Ours is a task of describing the facts of the two religions subject to comparison, so organizing these facts as to permit comparison both explicit and otherwise. We begin with the basics: the law of Judaism, the law of Islam, and where we are likely to locate it.
Both Judaism and Islam present themselves as traditional religions. In other words, they are religions that receive revelation from God through prophets and hand on that revealed truth from generation to generation. “Tradition,” then, means that which is handed on out of the past; a traditional religion identifies a particular point at which, in the past, a truth was set forth to be preserved and handed on for generations to come, to serve as authority for all time. A traditional religion attributes to God the origin of such an enduring truth, and Judaism and Islam concur that God gives truth through prophets, men chosen for that purpose. Both agree, moreover, that God’s revelation takes the form of specific, verbal statements; God reveals not only Himself but what He wants from human beings. Then the tradition of Judaism or of Islam addresses not only God’s word, but God’s exact words, sentences formulated in a particular language by God for the prophet to hand on ultimately to us.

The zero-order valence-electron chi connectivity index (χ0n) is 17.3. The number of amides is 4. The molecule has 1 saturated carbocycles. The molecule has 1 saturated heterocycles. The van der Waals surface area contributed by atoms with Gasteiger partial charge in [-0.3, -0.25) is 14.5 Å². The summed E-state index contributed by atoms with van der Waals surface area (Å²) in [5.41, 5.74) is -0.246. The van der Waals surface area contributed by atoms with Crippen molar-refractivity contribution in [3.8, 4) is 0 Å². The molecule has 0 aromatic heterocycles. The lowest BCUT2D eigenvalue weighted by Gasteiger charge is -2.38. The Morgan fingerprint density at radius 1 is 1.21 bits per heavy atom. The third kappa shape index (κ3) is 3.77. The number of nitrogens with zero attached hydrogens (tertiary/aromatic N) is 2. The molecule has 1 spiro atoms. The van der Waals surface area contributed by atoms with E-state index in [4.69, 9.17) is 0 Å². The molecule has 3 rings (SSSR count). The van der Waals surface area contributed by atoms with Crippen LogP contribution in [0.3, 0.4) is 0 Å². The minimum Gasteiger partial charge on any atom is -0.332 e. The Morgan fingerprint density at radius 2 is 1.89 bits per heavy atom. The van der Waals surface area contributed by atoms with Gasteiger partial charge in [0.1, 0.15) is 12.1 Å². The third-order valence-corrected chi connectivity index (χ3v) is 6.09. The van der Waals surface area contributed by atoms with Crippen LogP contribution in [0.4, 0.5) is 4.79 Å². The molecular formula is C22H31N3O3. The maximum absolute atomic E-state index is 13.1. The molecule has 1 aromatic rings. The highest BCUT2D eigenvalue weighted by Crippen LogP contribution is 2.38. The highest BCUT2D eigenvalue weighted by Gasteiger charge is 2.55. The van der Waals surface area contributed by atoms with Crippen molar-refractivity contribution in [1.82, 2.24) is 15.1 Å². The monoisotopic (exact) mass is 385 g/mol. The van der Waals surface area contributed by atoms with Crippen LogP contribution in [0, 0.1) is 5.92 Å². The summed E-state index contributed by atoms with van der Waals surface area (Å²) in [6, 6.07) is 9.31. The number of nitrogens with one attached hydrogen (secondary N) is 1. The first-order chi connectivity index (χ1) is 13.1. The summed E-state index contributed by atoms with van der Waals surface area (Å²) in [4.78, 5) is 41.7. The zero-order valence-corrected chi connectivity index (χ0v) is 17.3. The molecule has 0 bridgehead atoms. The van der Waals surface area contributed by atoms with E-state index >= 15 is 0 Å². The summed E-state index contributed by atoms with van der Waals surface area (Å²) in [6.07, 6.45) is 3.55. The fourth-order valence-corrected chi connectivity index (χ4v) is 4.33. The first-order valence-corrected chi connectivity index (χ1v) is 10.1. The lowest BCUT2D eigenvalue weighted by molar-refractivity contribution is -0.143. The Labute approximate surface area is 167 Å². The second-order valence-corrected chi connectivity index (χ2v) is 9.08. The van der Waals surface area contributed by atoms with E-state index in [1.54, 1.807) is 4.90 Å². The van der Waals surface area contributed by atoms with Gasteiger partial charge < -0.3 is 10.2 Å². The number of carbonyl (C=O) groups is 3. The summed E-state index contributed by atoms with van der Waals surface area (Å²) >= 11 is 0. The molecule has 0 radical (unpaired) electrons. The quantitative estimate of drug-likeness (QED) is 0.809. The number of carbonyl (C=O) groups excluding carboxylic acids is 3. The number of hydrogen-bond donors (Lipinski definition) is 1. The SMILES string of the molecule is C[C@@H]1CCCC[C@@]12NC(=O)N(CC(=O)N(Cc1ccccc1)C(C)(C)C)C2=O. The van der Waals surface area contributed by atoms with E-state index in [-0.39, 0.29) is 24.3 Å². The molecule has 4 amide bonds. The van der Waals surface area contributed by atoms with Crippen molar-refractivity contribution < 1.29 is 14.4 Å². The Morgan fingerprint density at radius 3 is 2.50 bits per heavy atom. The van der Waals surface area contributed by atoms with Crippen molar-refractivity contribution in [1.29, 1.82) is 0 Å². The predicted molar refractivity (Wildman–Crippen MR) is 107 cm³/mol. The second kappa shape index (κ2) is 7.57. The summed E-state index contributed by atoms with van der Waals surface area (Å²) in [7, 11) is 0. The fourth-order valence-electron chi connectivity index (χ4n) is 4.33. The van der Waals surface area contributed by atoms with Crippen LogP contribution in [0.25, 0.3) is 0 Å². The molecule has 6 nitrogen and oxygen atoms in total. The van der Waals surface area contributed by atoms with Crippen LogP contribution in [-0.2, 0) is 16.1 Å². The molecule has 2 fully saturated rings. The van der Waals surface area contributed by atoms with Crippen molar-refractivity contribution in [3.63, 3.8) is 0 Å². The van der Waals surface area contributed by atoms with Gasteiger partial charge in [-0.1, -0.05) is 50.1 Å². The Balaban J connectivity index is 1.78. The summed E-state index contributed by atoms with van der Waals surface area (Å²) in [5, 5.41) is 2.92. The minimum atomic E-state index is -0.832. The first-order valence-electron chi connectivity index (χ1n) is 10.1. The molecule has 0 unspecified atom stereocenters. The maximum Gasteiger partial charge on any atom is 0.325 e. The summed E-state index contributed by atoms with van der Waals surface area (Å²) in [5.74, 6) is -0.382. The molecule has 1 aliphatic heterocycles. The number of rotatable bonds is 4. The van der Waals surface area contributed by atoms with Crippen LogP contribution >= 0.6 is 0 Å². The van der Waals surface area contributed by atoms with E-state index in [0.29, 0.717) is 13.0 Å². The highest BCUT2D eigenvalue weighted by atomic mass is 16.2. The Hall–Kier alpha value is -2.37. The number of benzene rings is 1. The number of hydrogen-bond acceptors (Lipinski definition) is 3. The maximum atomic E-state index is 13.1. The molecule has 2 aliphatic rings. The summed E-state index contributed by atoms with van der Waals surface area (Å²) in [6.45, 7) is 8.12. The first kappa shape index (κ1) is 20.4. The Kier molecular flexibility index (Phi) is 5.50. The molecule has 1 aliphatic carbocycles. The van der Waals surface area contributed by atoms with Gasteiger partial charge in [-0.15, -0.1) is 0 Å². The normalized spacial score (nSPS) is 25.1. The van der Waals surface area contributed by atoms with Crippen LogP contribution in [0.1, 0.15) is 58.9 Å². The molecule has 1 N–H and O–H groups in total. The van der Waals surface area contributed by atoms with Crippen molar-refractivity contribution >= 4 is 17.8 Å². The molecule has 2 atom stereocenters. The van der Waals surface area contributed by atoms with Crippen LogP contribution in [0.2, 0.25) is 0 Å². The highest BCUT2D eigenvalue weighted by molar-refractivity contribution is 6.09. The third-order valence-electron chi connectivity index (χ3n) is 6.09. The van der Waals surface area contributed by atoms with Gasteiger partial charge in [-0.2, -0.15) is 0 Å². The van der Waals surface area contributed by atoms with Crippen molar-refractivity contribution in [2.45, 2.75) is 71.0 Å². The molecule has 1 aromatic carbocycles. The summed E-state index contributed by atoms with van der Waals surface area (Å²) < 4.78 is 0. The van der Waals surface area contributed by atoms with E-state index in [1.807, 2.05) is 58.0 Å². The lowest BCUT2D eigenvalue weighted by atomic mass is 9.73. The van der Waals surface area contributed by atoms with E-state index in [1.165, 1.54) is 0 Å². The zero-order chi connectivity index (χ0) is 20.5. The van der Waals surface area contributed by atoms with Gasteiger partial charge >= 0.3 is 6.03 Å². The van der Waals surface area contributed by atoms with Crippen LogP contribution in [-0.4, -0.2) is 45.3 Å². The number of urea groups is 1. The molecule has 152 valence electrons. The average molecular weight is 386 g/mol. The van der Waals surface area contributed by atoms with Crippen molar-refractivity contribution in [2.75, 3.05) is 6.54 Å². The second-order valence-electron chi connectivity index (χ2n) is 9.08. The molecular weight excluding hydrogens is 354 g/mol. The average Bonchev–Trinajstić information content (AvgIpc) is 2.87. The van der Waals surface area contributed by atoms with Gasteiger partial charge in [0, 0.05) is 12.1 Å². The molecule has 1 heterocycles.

When, therefore, a Judaic religious authority or rabbi wants to find the law, in the classical statement of Judaism he consults the record of the tradition, written and oral, of God’s revelation to Moses at Sinai. Hence the word “tradition” carries a heavy apologetic charge. The law is represented, from start to finish, as a seamless, cogent, and harmonious statement of God’s will, to be located in the Torah. The written tradition (“the Torah in writing”) is set forth in the Hebrew scriptures, particularly in the Pentateuch (“Five Books of Moses”), and, within the Pentateuch, in Exodus, Leviticus, Numbers, and Deuteronomy. The oral tradition (“the Torah in memory”) is ultimately preserved in a variety of documents that reached closure in the